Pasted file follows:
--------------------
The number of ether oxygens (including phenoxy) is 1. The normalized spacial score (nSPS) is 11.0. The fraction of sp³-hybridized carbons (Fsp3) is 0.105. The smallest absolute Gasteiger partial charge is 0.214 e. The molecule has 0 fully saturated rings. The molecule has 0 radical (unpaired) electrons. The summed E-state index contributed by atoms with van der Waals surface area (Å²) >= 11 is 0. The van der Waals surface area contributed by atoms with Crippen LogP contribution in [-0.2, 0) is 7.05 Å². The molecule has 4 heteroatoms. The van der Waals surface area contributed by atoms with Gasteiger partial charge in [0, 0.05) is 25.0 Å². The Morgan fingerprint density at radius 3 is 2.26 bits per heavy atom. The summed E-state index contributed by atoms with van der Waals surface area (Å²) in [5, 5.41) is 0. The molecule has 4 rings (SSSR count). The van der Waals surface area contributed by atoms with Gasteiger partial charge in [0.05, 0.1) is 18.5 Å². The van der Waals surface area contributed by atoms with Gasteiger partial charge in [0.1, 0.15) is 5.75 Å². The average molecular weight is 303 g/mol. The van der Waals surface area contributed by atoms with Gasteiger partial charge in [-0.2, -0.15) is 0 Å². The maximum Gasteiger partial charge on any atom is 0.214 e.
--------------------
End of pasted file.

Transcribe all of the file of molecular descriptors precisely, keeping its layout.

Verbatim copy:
The number of ether oxygens (including phenoxy) is 1. The normalized spacial score (nSPS) is 11.0. The fraction of sp³-hybridized carbons (Fsp3) is 0.105. The smallest absolute Gasteiger partial charge is 0.214 e. The molecule has 0 fully saturated rings. The molecule has 0 radical (unpaired) electrons. The summed E-state index contributed by atoms with van der Waals surface area (Å²) >= 11 is 0. The van der Waals surface area contributed by atoms with Crippen LogP contribution in [-0.2, 0) is 7.05 Å². The molecule has 4 heteroatoms. The van der Waals surface area contributed by atoms with Gasteiger partial charge in [0, 0.05) is 25.0 Å². The Morgan fingerprint density at radius 3 is 2.26 bits per heavy atom. The summed E-state index contributed by atoms with van der Waals surface area (Å²) in [5, 5.41) is 0. The molecule has 4 rings (SSSR count). The van der Waals surface area contributed by atoms with Gasteiger partial charge in [0.05, 0.1) is 18.5 Å². The van der Waals surface area contributed by atoms with Gasteiger partial charge in [0.1, 0.15) is 5.75 Å². The average molecular weight is 303 g/mol. The van der Waals surface area contributed by atoms with Gasteiger partial charge in [-0.2, -0.15) is 0 Å². The maximum Gasteiger partial charge on any atom is 0.214 e.